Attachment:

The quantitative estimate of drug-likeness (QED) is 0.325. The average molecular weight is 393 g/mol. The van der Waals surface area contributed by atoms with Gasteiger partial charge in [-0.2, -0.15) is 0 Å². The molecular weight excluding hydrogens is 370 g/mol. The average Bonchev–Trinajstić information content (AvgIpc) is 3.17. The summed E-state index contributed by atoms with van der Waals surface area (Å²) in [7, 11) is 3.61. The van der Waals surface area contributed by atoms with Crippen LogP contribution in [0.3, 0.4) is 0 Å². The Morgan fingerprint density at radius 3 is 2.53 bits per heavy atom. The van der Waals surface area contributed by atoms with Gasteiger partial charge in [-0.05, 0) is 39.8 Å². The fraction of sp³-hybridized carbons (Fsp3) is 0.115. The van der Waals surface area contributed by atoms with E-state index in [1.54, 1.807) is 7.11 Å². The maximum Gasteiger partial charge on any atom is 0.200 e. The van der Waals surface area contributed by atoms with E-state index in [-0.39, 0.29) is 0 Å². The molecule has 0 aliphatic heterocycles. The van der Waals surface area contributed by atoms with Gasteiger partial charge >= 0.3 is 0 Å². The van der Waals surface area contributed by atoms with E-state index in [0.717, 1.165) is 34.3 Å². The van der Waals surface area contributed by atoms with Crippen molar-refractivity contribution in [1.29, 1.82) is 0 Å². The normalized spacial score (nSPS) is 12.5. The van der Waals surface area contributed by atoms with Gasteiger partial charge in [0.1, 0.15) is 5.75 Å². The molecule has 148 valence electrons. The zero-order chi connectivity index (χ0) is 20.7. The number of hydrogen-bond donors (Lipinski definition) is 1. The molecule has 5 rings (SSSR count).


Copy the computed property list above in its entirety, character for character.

The quantitative estimate of drug-likeness (QED) is 0.325. The average molecular weight is 393 g/mol. The van der Waals surface area contributed by atoms with Gasteiger partial charge in [-0.2, -0.15) is 0 Å². The molecular weight excluding hydrogens is 370 g/mol. The average Bonchev–Trinajstić information content (AvgIpc) is 3.17. The summed E-state index contributed by atoms with van der Waals surface area (Å²) in [7, 11) is 3.61. The van der Waals surface area contributed by atoms with Crippen LogP contribution in [0.3, 0.4) is 0 Å². The Morgan fingerprint density at radius 3 is 2.53 bits per heavy atom. The van der Waals surface area contributed by atoms with Gasteiger partial charge in [-0.05, 0) is 39.8 Å². The fraction of sp³-hybridized carbons (Fsp3) is 0.115. The van der Waals surface area contributed by atoms with E-state index in [1.54, 1.807) is 7.11 Å². The maximum Gasteiger partial charge on any atom is 0.200 e. The van der Waals surface area contributed by atoms with E-state index in [-0.39, 0.29) is 0 Å². The molecule has 0 aliphatic heterocycles. The van der Waals surface area contributed by atoms with Gasteiger partial charge >= 0.3 is 0 Å². The van der Waals surface area contributed by atoms with E-state index in [0.717, 1.165) is 34.3 Å². The van der Waals surface area contributed by atoms with Crippen molar-refractivity contribution in [1.29, 1.82) is 0 Å². The normalized spacial score (nSPS) is 12.5. The van der Waals surface area contributed by atoms with Gasteiger partial charge in [0.1, 0.15) is 5.75 Å². The molecule has 148 valence electrons. The zero-order chi connectivity index (χ0) is 20.7. The number of hydrogen-bond donors (Lipinski definition) is 1. The molecule has 5 rings (SSSR count).